Service station undergoes transformation in New Bohemia
By Cindy Hadish/Save CR Heritage
CEDAR RAPIDS — Its small size belies the massive attention a newly restored service station is attracting in New Bohemia.
“There goes another one,” Frank Stephen said, as the driver of a truck slowed down to take a look at the 780-square-foot building, at the corner of Third Street and 16th Avenue SE.
Now used for Red Ball Printing — a boutique screen-printing and T-shirt shop that opened just one month ago — the site was originally known as the Park Fulton Filling Station.
Built in 1939, the filling station, at 1390 Third St. SE, is among the remaining key structures in the Bohemian Commercial Historic District.
Stephen, 36, who owns the building, and Tony Burnett, 33, owner of Red Ball Printing, had the site restored to a 1940’s look, which has piqued the interest of numerous passersby.
“It’s all day long,” Stephen said of the traffic that invariably slows down in front of the shop. “They’ll pull up and look in the windows.”
Like the rest of New Bohemia, the building, which served as a used car lot after decades as a service station, was inundated with floodwaters in 2008. It sat vacant for the next six years, and, as many homes and businesses were demolished in the historic district, advocates worried what might become of the filling station.
Cedar Rapids historian, Mark Stoffer Hunter, said the service station was long known as Zitek’s, or Zitek Skelly Service.
The late Lumir “Chic” Zitek, who served in the U.S. Army during World War II, was the owner-operator for 30 years.
After the 2008 flood, the building was purchased at a tax sale. The new owner decided to sell to Stephen, who owns A Touch of Class Banquet Hall & Catering, after hearing his restoration ideas.
Both Stephen and Burnett are grateful. Even as they met with the owner, motorists would drive up and offer to buy the building, with ideas for a tattoo parlor, motorcycle repair shop, gourmet burger cafe and other dreams for the site.
“There was definitely a lot of interest in the building,” Burnett said. “He was getting a lot of offers, but thankfully, he stuck with us.”
During the past year, the service station has undergone a gradual transition, with layers of white paint removed from the exterior to expose the original tan brickwork.
“The brick was in pretty bad shape,” Stephen said. “Part of me wanted to tear it down and use new (material) that looked like the original.”
Richard Luther was hired as a consultant on historic tax credits, which can recoup nearly 50 percent of the cost of restoration work, and the State Historic Preservation Office advised a different approach that called for replacing only brick that was unsalvageable, while using a paint that allows the brick to “breathe.”
A local mason was hired to do the work, resulting in the stunning transformation of the structure, which features deep red highlights on windows and other fixtures.
Inside, new in-floor heating and LED lights provide energy efficiency. The floor, where a car-lift was still in the ground, has new painted concrete, and a glass garage door was installed that offers natural light and reflects the station’s heyday in the 1940s.
Stephen said about $100,000 has been spent on the work. Along with the tax credits, they received a facade grant of $4,000 through the Czech Village/New Bohemia Main Street District and are working on another grant.
The two would like to find photos of the service station as it looked in the 1940s or 1950s, but have had no luck so far. In the meantime, they are adding touches from that era, both indoors and out.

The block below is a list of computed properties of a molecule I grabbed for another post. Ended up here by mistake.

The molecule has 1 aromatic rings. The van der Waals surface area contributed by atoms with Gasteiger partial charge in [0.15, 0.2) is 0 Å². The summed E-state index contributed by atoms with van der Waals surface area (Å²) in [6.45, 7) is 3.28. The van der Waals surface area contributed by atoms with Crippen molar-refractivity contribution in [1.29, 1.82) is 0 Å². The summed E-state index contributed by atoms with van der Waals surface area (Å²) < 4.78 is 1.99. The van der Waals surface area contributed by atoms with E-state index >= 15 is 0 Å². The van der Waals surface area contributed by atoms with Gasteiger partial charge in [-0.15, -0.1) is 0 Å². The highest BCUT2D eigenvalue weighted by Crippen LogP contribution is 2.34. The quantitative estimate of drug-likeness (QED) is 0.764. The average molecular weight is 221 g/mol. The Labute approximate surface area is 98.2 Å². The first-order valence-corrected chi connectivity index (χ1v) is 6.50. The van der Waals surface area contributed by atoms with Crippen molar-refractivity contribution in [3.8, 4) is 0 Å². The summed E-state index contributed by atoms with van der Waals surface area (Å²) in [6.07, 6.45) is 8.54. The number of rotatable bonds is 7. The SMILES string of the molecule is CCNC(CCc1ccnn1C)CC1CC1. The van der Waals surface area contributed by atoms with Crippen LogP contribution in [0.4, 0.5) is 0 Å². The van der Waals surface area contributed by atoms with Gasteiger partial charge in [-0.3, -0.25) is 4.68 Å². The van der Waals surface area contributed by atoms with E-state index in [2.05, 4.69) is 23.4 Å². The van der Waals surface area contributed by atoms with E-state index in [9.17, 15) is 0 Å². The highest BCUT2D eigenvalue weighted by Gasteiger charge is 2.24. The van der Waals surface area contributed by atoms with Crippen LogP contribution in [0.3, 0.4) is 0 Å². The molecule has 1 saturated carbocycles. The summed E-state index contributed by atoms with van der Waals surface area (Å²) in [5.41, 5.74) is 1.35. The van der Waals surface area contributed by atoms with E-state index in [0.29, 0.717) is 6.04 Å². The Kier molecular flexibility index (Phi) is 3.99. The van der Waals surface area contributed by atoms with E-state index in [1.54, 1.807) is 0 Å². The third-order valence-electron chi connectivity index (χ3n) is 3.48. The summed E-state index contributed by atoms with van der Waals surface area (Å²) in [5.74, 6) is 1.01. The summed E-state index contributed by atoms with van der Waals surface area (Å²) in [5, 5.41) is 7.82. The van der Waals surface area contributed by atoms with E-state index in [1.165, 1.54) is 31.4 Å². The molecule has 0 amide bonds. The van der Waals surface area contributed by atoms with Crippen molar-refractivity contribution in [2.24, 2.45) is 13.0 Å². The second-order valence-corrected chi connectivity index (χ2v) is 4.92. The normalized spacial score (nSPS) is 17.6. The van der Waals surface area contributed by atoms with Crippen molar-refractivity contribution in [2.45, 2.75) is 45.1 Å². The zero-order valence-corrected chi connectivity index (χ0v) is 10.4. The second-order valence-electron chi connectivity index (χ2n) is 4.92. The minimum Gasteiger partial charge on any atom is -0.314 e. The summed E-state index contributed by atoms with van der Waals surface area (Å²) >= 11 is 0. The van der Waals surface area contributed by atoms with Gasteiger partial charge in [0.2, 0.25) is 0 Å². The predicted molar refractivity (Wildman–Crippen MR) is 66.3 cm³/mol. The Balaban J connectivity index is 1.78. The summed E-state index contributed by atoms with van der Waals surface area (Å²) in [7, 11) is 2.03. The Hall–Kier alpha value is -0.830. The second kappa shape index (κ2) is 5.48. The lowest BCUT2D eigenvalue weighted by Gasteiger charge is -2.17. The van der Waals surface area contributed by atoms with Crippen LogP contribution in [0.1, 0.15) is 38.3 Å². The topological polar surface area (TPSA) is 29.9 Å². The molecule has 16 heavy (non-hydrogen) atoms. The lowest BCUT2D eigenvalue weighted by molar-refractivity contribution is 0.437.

A vintage Skelly gas pump installed out front has the price permanently fixed at 44 cents per gallon, which serves as a running joke for visitors. The non-functioning pump — underground gas tanks were removed before the flood — and other Skelly memorabilia came from Del’s Auto Body in rural Cedar Rapids.
An original light pole, restored by The Little Shop in Iowa City, is another point of pride that adds to the retro look of the site.
Oil cans and a Skelly lubester, inside, provide connections to the past, even as new screen-printing equipment and T-shirts point to the current use of the building.
Burnett, a former mortgage and commodities broker and U.S. Army veteran, started his business in 2007 as Shirt Off Your Back Printing.
The Red Ball name is in tribute to the Red Ball Route, a north-south road that passed through Cedar Rapids as it connected St. Louis to St. Paul, Minn., just over a century ago. Telephone poles and other posts along the way were marked with the route’s logo, featuring the image of a red ball.
“That was our nod to history,” Stephen said, “and that’s the whole idea behind doing this building – the history.”
Besides shirts that can be bought off-the-rack, Red Ball Printing offers custom apparel; graphic design; screen printing; embroidery and coming this spring, bicycle rentals.
Burnett and Stephen are both avid cyclists who have been friends since meeting on the same RAGBRAI team years ago.
Burnett’s Bike Rags apparel uses a soft bamboo material with reflective ink and is an offshoot of the printing business.
Much of Burnett’s work comes from other businesses with a recurring need for shirts, such as Parlor City Pub & Eatery, just down Third Street.
“The atmosphere in the neighborhood is more about community,” Burnett said, adding that he sees Red Ball contributing to that ambiance, with benches and bike racks planned.
Scruffy, a rescue dog, and Luke, a Brittany Spaniel, greet customers as the “shop dogs” and add to the welcoming atmosphere of the business that Burnett and Stephen hope carries over, even to those just curious to take a look.
“Some people are brave enough to walk in the door,” Burnett said. “This sat empty for so long and people saw the transition. They want to know what it is.”